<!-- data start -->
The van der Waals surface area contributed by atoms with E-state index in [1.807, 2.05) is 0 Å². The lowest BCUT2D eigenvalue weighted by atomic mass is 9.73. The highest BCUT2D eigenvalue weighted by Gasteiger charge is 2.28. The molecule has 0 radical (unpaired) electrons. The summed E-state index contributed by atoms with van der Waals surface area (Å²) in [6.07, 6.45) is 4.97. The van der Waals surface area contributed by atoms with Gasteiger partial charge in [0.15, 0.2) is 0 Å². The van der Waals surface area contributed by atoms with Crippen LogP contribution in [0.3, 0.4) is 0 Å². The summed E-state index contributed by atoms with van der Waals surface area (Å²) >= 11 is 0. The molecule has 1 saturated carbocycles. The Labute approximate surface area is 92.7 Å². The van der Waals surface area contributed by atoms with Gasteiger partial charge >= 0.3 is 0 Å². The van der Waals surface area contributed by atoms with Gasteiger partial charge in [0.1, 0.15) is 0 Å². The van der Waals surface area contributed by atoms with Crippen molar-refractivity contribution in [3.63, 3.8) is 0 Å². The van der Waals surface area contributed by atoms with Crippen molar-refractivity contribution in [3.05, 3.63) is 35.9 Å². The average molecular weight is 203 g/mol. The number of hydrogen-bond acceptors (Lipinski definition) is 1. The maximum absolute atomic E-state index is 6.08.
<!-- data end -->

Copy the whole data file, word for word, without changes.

The van der Waals surface area contributed by atoms with E-state index in [1.807, 2.05) is 0 Å². The lowest BCUT2D eigenvalue weighted by atomic mass is 9.73. The highest BCUT2D eigenvalue weighted by Gasteiger charge is 2.28. The molecule has 0 radical (unpaired) electrons. The summed E-state index contributed by atoms with van der Waals surface area (Å²) in [6.07, 6.45) is 4.97. The van der Waals surface area contributed by atoms with Gasteiger partial charge in [0.15, 0.2) is 0 Å². The van der Waals surface area contributed by atoms with Crippen LogP contribution in [0.3, 0.4) is 0 Å². The summed E-state index contributed by atoms with van der Waals surface area (Å²) >= 11 is 0. The molecule has 1 saturated carbocycles. The Labute approximate surface area is 92.7 Å². The van der Waals surface area contributed by atoms with Gasteiger partial charge >= 0.3 is 0 Å². The van der Waals surface area contributed by atoms with Gasteiger partial charge in [0.1, 0.15) is 0 Å². The van der Waals surface area contributed by atoms with Crippen molar-refractivity contribution in [3.63, 3.8) is 0 Å². The van der Waals surface area contributed by atoms with Crippen molar-refractivity contribution in [3.05, 3.63) is 35.9 Å². The average molecular weight is 203 g/mol. The number of hydrogen-bond acceptors (Lipinski definition) is 1. The maximum absolute atomic E-state index is 6.08.